Regarding “Abortion doctor’s case shows need for oversight” (Our Views, Dec. 14): The most recent legislative onslaught on abortion included a transparent attempt to close the few clinics still open with a law requiring abortion doctors to have admitting privileges at a hospital within 30 miles of their clinics. How would that legislation have stopped the alleged fraud mentioned in the editorial? Criminal laws already cover fraud. Abortion clinics are the most heavily scrutinized medical facilities in the state. They have thick manuals with dozens of religiously motivated, state-imposed regulations deliberately designed to interfere with good medical practice. The most egregious law would have required a sonogram even against

  • Oklahoma needs fewer carve-outs and special preferences

    Published: Sat, Dec 20, 2014

    Regarding “Gross production issue should stay settled” (Our Views, Dec. 9): As chairman of the state Senate Finance Committee, I’ll continue to work on examining tax credit programs that are obsolete, ineffective and too expensive. But I have no plans to revisit the oil and gas incentive package approved in 2014. Almost every legislator, including me, believes that incentive programs for Oklahoma drillers provide exceptional net economic benefits to the state in terms of jobs, wages and tax revenue. But something is amiss when over five years the cost of the incentives triples from $50 million to $420 million while the actual tax collections plummet from over $1 billion to $800 million. The editorial rightly stated that tax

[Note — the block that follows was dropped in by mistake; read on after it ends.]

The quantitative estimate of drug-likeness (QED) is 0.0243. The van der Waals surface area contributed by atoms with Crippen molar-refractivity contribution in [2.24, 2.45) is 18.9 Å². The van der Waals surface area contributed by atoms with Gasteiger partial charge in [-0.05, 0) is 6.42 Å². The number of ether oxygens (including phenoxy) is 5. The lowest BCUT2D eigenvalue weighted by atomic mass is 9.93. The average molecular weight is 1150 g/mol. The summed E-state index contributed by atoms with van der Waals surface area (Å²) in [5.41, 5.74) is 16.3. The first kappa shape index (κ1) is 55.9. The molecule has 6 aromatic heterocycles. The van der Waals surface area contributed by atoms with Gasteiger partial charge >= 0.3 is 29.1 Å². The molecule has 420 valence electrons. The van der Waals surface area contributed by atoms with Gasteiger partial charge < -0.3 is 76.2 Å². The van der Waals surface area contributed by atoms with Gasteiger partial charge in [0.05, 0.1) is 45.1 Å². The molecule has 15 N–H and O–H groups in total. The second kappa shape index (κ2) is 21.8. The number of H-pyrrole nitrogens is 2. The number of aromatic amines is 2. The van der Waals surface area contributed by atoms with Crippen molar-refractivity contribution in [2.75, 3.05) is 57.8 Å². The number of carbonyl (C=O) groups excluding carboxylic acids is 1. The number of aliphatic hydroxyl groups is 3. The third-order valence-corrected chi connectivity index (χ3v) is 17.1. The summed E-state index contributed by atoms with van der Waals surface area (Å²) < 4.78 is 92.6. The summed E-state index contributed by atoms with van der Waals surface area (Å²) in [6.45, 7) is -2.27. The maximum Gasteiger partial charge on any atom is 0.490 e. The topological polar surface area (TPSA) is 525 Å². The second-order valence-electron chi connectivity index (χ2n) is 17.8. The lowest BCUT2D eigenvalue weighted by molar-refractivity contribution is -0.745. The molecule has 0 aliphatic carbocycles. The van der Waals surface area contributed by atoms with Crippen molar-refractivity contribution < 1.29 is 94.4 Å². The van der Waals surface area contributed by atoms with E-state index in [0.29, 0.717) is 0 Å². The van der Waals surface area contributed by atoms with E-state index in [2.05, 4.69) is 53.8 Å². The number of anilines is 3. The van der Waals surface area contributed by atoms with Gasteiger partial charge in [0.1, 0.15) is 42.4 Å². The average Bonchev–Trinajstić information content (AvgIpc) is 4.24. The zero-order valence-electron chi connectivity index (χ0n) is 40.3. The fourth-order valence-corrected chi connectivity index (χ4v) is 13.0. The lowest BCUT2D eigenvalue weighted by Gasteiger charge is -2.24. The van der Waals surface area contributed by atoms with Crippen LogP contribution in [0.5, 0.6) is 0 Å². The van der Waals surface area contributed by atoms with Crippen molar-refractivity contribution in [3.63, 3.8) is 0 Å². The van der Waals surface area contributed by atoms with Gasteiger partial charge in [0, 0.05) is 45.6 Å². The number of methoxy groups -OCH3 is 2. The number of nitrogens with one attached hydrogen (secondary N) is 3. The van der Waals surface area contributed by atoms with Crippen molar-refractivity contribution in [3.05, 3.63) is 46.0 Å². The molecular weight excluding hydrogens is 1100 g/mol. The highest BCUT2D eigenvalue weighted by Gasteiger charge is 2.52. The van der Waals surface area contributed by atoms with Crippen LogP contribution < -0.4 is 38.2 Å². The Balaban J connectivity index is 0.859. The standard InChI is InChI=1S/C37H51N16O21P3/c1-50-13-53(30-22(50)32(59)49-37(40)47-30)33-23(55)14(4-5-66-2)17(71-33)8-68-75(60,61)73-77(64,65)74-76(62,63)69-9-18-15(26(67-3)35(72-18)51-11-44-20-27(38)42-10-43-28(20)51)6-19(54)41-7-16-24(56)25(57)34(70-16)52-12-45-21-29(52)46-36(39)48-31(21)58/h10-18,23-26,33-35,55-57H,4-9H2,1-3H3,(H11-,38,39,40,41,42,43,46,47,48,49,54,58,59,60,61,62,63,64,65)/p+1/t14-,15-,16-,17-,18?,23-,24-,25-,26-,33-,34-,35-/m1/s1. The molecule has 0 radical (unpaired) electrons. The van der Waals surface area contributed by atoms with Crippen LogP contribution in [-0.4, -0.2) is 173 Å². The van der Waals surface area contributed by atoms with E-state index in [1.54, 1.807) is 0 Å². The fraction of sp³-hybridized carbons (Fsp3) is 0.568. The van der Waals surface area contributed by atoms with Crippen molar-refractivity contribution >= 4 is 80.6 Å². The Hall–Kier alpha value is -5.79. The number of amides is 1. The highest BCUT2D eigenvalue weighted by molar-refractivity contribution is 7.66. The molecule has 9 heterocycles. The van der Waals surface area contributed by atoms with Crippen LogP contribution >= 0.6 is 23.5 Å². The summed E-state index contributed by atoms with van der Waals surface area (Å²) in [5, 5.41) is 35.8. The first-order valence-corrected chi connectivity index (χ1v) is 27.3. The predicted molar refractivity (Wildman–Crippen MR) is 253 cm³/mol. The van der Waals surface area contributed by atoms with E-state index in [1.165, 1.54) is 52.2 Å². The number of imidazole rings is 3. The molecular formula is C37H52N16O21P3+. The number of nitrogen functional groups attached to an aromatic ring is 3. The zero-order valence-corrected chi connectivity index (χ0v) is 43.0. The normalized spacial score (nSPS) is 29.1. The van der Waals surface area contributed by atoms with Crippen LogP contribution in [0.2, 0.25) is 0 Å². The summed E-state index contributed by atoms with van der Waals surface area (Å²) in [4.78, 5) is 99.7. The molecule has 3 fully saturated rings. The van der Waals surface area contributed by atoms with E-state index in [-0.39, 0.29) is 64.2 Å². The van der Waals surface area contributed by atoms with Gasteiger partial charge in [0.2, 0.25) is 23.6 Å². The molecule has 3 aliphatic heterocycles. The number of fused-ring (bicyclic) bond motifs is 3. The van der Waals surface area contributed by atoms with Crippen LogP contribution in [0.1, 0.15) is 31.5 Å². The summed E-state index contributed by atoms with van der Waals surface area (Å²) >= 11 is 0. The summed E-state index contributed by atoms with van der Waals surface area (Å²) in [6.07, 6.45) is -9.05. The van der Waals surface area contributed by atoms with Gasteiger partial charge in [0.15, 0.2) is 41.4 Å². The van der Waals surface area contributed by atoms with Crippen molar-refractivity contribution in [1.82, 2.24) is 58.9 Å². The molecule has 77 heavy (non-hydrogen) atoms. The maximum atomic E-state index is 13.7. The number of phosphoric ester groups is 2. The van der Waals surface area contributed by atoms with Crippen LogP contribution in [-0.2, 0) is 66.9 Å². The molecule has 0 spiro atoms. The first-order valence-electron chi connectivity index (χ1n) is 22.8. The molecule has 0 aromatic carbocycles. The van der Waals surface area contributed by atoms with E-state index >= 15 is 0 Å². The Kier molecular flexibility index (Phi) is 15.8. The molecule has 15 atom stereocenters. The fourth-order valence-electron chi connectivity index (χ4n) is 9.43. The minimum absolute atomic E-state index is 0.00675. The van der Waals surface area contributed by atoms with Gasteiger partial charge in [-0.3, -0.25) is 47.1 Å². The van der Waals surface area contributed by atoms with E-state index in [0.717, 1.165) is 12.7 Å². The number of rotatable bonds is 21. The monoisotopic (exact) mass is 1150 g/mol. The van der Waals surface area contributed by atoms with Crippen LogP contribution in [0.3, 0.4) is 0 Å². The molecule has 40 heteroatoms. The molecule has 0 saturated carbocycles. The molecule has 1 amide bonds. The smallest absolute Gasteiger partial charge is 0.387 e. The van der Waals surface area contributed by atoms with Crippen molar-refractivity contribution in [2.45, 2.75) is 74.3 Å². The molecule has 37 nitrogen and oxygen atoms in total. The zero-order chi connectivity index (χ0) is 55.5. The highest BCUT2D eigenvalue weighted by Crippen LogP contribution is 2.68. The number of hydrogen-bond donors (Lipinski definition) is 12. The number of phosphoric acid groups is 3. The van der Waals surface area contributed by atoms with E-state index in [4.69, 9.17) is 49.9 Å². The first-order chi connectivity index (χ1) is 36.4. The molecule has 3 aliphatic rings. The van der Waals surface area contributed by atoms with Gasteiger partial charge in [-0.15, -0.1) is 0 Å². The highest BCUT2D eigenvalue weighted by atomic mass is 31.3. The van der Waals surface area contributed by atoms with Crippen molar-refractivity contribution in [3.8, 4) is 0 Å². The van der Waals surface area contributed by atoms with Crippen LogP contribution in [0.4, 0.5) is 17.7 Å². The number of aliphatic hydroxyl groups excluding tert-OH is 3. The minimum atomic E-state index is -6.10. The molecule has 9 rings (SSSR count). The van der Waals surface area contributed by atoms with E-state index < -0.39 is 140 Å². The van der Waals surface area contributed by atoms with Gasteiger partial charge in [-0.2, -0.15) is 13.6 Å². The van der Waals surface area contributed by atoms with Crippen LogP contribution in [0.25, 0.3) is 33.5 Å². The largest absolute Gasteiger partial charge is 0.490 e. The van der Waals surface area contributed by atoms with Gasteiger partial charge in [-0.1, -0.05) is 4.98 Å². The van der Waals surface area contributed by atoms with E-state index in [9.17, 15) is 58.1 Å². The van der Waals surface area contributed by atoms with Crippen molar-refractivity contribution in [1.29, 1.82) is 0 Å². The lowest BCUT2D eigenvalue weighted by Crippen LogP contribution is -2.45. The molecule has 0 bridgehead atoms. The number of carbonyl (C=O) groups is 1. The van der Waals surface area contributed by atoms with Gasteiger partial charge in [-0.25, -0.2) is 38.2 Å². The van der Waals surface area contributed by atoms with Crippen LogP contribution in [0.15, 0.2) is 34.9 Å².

• Three suggestions for our federal government

    Published: Sat, Dec 20, 2014

    Many Americans have lost confidence in the federal government. Dramatic changes need to be made. Here are three suggestions: The current tax system is too complicated and onerous. Repeal the federal income tax and tax withholding system and eliminate the Internal Revenue Service. Replace the income tax and withholding with a single rate personal consumption tax. To gain transparency and understanding, require that any bill submitted to Congress not be longer than five pages or 1,500 words. This would make bills more understandable; any provisions that couldn’t be included in the five or fewer pages would require being submitted as a separate bill. Limit the dollar amount that candidates can spend for mass media